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Santagate: No Retirement Plans

City Manager Guy Santagate explains the state of the city's finances during a meeting Tuesday with Senator Bob Odell, the Claremont City Council and several State Representatives at the Sugar River Valley Regional Technical Center in Claremont.
Valley News - Jason Johns

Valley News - Jason Johns

City Manager Guy Santagate explains the state of the city's finances during a meeting Tuesday with Senator Bob Odell, the Claremont City Council and several State Representatives at the Sugar River Valley Regional Technical Center in Claremont. Valley News - Jason Johns Valley News - Jason Johns Purchase photo reprints »

Claremont — City Manager Guy Santagate will mark his 12th year at the helm of the city in August, and while he probably won’t remain for another 12 years, Santagate, 75, isn’t going anywhere anytime soon.

“As of now, I don’t have any retirement plans,” Santagate said last week. “I have told the council that.”

Nevertheless, the City Council asked Santagate at its June 12 meeting to develop a transition plan.

“The succession plan is more than personnel, it is about organization,” Santagate said. “Right now, each department has a succession plan and we talk about it all the time. It is not unusual to do.

“It is about being prepared for change,” Santagate said. “It is a worthwhile exercise to go through. But right now it is very early in the process.”

Santagate said it is important to prevent any “gaps” at the top when he leaves and “not break stride.”

“I, like the council, also have an interest in continuity.”

As to what shape his succession plan will take, Santagate was noncommittal.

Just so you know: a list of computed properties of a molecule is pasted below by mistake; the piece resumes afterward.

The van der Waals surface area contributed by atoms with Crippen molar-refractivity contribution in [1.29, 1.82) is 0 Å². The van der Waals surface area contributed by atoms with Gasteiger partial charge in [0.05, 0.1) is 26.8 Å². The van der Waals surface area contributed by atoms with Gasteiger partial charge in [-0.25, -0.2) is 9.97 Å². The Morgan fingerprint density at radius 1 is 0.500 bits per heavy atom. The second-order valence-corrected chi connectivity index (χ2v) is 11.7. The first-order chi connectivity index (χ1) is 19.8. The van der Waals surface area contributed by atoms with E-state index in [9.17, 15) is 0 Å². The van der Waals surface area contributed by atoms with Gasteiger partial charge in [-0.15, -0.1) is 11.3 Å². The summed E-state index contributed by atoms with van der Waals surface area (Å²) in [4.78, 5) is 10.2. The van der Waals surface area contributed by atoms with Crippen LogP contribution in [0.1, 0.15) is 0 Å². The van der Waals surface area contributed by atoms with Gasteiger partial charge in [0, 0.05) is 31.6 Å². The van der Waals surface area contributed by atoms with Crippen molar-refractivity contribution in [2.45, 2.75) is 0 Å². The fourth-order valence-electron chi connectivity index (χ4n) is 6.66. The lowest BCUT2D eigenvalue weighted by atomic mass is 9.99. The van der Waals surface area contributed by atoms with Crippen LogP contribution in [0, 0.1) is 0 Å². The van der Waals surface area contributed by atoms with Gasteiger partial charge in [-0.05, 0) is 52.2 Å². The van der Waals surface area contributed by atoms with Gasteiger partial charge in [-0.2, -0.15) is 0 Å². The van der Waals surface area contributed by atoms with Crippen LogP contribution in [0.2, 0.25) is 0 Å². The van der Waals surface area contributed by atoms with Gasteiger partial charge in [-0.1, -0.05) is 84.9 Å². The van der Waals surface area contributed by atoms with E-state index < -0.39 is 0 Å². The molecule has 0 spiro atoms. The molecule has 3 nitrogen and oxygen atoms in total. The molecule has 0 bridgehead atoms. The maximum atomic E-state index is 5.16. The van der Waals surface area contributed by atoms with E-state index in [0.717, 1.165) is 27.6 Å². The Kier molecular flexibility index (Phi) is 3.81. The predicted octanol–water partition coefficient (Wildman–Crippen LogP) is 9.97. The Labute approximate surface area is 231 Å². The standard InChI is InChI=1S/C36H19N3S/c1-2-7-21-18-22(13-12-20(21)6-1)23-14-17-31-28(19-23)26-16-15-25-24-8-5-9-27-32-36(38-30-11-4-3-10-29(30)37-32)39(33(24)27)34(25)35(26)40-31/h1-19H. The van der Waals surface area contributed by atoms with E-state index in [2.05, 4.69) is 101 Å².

“I do think it is important to have public input. It did work well the last time, at least I think it did,” he said with a laugh.

Santagate’s hiring involved a screening committee that included members of the public. One thing Santagate said he believes is important for the benefit of the city and should continue under his successor is reaching outside the city.

“I have worked hard at creating partnerships at state and federal level to get grants,” he said. “I think that is key and should continue in the future.”

The current construction project at Drapers Corner and the one scheduled for North and Main streets are two cases where Santagate said he was able to secure federal and state funds to pay for nearly all of the multimillion-dollar projects.

“You need someone who will speak out for the city, but not in a hostile way,” he said.

Santagate, who earns $100,000 a year, said his tenure, like that of most other public officials, has not been without some controversy, though it does not involve him personally.

Right now, the city’s police, firefighters and public works employees are without a contract and have not had one since 2008, though police officers have received annual step increases. But the negotiations are at an impasse because of sharp disagreement between the bargaining teams over health insurance and how much of the cost employees should start paying.

A recent fact-finder’s report, which was rejected by the council, recommended raises combined with union members paying something toward health insurance but not to the level the city was demanding. The police department has said the lack of a contract has created morale problems and has made it hard to attract and retain veteran officers. “I have high hopes we can get it resolved,” Santagate said.

There is also a controversy brewing over the outdoor pool and the city’s decision to close it in the spring of 2012. Resident Jeff Barrette, a county commissioner, disputes the condition of the pool and the cost of repairs as outlined by the city. He is trying to build support among residents to oppose a motion at the July 10 council meeting to demolish the pool.

“We want the input on the pool and we’ll listen to what people have to say,” Santagate said.

Overall, Santagate said, he likes the direction the city is going and feels he has a good rapport with residents.

“I hear some criticism and get a lot of suggestions. When people approach me without being asked (by me) I feel they really thought about what they want to say and mean it. … Some have problems and issues, though they seem to think we are doing well. But for me it is never enough or quick enough. I always want to hear legitimate concerns and do something about them, but I skip the politics.”

Patrick O’Grady can be reached at ogrady56@yahoo.com.